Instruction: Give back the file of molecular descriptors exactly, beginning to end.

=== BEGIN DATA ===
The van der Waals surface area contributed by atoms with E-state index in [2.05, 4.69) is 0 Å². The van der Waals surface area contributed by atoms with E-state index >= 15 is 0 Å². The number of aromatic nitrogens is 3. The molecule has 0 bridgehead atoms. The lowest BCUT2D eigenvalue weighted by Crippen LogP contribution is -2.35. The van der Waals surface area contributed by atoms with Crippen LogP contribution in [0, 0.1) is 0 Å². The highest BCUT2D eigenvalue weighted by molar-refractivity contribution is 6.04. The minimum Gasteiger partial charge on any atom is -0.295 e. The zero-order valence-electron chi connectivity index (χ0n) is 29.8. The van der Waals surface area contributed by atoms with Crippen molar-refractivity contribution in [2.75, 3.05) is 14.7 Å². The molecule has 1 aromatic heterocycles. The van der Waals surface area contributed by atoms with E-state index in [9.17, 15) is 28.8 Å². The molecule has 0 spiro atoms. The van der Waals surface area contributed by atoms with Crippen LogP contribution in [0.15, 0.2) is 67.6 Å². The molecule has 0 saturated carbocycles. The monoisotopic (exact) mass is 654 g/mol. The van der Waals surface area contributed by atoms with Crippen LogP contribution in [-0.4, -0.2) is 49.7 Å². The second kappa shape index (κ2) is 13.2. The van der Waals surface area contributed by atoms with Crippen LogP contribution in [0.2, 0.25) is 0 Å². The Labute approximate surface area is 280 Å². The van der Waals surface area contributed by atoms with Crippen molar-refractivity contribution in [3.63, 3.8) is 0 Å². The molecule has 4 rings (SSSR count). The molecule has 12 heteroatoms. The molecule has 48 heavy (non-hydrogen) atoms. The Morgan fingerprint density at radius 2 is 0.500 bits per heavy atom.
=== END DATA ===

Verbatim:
The van der Waals surface area contributed by atoms with E-state index in [2.05, 4.69) is 0 Å². The van der Waals surface area contributed by atoms with E-state index >= 15 is 0 Å². The number of aromatic nitrogens is 3. The molecule has 0 bridgehead atoms. The lowest BCUT2D eigenvalue weighted by Crippen LogP contribution is -2.35. The van der Waals surface area contributed by atoms with Crippen LogP contribution in [0, 0.1) is 0 Å². The highest BCUT2D eigenvalue weighted by molar-refractivity contribution is 6.04. The minimum Gasteiger partial charge on any atom is -0.295 e. The zero-order valence-electron chi connectivity index (χ0n) is 29.8. The van der Waals surface area contributed by atoms with Crippen molar-refractivity contribution in [2.75, 3.05) is 14.7 Å². The molecule has 1 aromatic heterocycles. The van der Waals surface area contributed by atoms with E-state index in [9.17, 15) is 28.8 Å². The molecule has 0 spiro atoms. The van der Waals surface area contributed by atoms with Crippen LogP contribution in [0.15, 0.2) is 67.6 Å². The molecule has 0 saturated carbocycles. The monoisotopic (exact) mass is 654 g/mol. The van der Waals surface area contributed by atoms with Crippen LogP contribution in [-0.4, -0.2) is 49.7 Å². The second kappa shape index (κ2) is 13.2. The van der Waals surface area contributed by atoms with Crippen LogP contribution in [0.2, 0.25) is 0 Å². The Labute approximate surface area is 280 Å². The van der Waals surface area contributed by atoms with Crippen molar-refractivity contribution in [3.63, 3.8) is 0 Å². The molecule has 4 rings (SSSR count). The molecule has 12 heteroatoms. The molecule has 48 heavy (non-hydrogen) atoms. The Morgan fingerprint density at radius 2 is 0.500 bits per heavy atom.